Economics‎ > ‎

Should employers pay for health insurance of their employees?

posted Mar 18, 2013, 12:30 AM by Simon Nguyen
At a first glance, the idea employers should pay for health insurance (at least a major portion of it) seems like a reasonable thing to do. If you treat your employees well, they will be motivated to work hard for you. In the long run, the benefits outweigh the costs.

Here is the dilemma (in the heartless perspective of an economist.) Let say you buy health insurance for your employees but a number of them leave the company soon after. You won’t be able to recoup the costs you spent on their insurance coverage from their expected output. Even if all your employees are loyal, one or more of your workers may fall seriously ill. You obviously won’t be able to recoup what you spent on this person’s health insurance, and may have to chip in to pay for his long-term care.

These scenarios clearly would cause employers to have second thoughts about buying health insurance for their employees. After all, a business is not a charitable organization. To the employer, the health of the business always takes precedence over the health of the workers.

What could be a solution for this dilemma, such that it would be beneficial for employers to pay for health insurance regardless of circumstances? The employers and their workers could come to an implicit agreement, wherein the employees (as a group and not as individuals) agree to voluntarily increase their productivity (such as working longer hours without overtime pay or accepting a longer wait for a pay raise) in exchange for health insurance for every employee. The "volunteer" aspect is important due to labor laws. The employers will then be able to recoup the health insurance costs, spent on those who abruptly leave the company and on those who are currently inactive.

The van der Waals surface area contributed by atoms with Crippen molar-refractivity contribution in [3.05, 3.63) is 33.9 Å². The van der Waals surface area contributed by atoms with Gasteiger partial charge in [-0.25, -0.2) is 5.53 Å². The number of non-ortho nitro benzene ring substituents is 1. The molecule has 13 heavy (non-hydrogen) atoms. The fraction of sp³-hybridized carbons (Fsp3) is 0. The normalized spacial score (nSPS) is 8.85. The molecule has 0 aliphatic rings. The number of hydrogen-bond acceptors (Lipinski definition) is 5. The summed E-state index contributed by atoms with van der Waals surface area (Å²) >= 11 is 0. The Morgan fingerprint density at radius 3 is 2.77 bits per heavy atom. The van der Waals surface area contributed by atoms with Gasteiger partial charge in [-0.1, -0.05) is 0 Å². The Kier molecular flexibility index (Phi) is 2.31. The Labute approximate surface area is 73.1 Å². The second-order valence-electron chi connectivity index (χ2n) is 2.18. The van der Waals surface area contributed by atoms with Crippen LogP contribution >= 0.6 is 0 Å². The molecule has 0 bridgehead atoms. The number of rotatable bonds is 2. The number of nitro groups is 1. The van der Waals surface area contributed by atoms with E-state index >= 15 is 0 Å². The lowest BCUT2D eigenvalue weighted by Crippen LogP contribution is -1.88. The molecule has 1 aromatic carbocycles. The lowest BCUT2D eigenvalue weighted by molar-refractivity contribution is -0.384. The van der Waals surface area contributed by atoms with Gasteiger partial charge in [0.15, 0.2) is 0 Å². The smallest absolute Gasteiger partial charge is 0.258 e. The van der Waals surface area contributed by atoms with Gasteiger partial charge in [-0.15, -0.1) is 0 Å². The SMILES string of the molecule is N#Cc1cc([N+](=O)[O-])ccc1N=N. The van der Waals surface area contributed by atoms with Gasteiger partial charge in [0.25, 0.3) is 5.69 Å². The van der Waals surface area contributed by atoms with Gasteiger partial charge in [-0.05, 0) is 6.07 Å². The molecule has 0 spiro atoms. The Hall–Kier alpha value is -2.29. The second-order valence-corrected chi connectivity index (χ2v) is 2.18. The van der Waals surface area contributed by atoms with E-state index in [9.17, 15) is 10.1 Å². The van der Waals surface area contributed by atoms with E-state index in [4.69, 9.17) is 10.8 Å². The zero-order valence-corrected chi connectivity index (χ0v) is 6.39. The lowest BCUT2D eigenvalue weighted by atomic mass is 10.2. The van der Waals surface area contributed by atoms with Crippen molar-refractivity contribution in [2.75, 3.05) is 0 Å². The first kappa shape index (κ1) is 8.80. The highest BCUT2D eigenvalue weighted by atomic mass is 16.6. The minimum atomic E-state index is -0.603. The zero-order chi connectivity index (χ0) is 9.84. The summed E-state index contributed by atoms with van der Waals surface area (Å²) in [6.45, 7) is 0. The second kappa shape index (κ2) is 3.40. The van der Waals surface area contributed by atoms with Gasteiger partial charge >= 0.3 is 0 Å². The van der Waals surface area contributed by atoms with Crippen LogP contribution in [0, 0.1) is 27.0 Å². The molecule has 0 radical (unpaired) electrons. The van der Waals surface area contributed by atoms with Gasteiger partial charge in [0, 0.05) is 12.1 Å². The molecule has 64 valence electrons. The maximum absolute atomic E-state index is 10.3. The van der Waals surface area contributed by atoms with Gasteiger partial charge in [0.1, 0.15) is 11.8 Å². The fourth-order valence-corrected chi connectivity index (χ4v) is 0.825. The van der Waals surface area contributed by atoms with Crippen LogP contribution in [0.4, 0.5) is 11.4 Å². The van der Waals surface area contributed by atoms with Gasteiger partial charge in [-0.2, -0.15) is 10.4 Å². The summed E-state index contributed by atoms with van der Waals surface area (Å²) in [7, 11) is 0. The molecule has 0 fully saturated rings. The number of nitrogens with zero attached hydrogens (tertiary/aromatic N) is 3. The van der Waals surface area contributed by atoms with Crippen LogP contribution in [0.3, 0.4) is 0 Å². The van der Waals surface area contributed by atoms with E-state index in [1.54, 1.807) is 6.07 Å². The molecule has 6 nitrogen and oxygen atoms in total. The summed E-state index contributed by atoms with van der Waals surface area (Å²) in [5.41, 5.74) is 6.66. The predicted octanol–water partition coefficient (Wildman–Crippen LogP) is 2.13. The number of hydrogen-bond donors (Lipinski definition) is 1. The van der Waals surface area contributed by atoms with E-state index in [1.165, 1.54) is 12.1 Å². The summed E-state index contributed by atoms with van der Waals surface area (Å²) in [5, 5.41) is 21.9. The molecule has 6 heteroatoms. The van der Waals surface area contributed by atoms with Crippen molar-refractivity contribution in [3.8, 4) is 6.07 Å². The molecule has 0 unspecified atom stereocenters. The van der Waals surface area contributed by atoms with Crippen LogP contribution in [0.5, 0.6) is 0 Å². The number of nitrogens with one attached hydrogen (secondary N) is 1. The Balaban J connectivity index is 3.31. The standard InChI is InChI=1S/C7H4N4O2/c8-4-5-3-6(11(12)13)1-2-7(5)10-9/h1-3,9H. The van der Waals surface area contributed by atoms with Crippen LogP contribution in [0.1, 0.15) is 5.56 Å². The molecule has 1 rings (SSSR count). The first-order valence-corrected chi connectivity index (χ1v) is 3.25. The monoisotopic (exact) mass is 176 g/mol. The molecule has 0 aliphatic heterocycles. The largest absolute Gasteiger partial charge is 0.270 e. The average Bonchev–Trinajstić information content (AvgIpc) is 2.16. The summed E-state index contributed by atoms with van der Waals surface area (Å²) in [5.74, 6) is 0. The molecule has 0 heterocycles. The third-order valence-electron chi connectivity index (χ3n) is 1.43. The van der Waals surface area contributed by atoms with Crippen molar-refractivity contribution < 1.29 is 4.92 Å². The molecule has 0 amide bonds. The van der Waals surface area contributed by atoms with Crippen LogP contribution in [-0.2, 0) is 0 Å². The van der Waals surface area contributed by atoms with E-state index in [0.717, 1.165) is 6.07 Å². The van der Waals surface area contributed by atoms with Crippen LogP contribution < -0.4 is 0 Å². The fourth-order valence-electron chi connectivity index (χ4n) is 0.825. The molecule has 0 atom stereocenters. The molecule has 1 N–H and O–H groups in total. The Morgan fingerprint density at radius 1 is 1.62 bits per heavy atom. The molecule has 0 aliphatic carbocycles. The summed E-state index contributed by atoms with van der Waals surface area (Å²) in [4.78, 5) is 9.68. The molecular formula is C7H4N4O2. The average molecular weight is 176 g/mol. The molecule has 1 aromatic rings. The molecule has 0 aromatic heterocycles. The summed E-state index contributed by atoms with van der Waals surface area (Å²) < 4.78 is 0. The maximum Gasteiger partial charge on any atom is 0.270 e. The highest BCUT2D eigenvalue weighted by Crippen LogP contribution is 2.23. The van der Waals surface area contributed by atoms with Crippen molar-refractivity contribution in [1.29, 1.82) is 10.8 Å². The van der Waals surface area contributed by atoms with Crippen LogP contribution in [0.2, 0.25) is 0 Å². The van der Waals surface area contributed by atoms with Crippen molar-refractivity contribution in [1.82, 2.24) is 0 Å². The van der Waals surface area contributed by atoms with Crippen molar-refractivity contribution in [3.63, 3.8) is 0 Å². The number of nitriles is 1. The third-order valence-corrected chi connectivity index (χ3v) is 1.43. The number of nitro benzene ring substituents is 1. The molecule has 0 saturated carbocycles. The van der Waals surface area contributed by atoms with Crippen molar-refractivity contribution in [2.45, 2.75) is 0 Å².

There have been similar examples of this informal "agreement". During previous recessions, some businesses and schools opted to reduce the number of (weekly) work days from five to four instead of laying off employees. In many cases, this move was negotiated and agreed upon by the employees themselves who obviously did not want to lose their jobs.

The proposed solution has an obvious obstacle. Economists like me believe people are inherently selfish. Will they make personal sacrifices for the good of their fellow workers and the company? We have seen an abundance of examples of employees stealing things from work, shirking, faking injuries and sabotaging other workers. On the other hand, we have also had instances of employers exploiting and abusing their workers. Any agreement between the two sides that would result in employers paying for health insurance will be met with weary eyes.

Simon Nguyen, M.A. Economics